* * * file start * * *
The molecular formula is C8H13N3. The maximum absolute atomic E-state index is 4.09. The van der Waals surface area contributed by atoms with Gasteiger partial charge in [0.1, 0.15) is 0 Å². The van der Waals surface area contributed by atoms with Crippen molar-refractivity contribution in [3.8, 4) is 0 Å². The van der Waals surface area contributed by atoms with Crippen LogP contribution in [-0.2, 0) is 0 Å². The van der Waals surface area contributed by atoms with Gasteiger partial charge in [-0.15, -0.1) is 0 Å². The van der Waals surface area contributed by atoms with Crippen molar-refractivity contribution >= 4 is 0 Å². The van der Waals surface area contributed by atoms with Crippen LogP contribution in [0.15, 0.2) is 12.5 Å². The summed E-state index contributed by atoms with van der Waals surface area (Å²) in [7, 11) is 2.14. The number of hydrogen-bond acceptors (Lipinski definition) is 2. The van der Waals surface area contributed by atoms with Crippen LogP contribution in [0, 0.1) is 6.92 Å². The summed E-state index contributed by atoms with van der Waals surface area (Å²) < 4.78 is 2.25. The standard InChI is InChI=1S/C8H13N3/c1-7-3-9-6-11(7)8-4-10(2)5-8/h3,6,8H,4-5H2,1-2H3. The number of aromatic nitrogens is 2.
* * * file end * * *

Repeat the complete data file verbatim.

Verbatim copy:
The molecular formula is C8H13N3. The maximum absolute atomic E-state index is 4.09. The van der Waals surface area contributed by atoms with Gasteiger partial charge in [0.1, 0.15) is 0 Å². The van der Waals surface area contributed by atoms with Crippen molar-refractivity contribution in [3.8, 4) is 0 Å². The van der Waals surface area contributed by atoms with Crippen LogP contribution in [-0.2, 0) is 0 Å². The van der Waals surface area contributed by atoms with Gasteiger partial charge in [-0.15, -0.1) is 0 Å². The van der Waals surface area contributed by atoms with Crippen molar-refractivity contribution >= 4 is 0 Å². The van der Waals surface area contributed by atoms with Crippen LogP contribution in [0.15, 0.2) is 12.5 Å². The summed E-state index contributed by atoms with van der Waals surface area (Å²) in [7, 11) is 2.14. The number of hydrogen-bond acceptors (Lipinski definition) is 2. The van der Waals surface area contributed by atoms with Crippen LogP contribution in [0, 0.1) is 6.92 Å². The summed E-state index contributed by atoms with van der Waals surface area (Å²) < 4.78 is 2.25. The standard InChI is InChI=1S/C8H13N3/c1-7-3-9-6-11(7)8-4-10(2)5-8/h3,6,8H,4-5H2,1-2H3. The number of aromatic nitrogens is 2.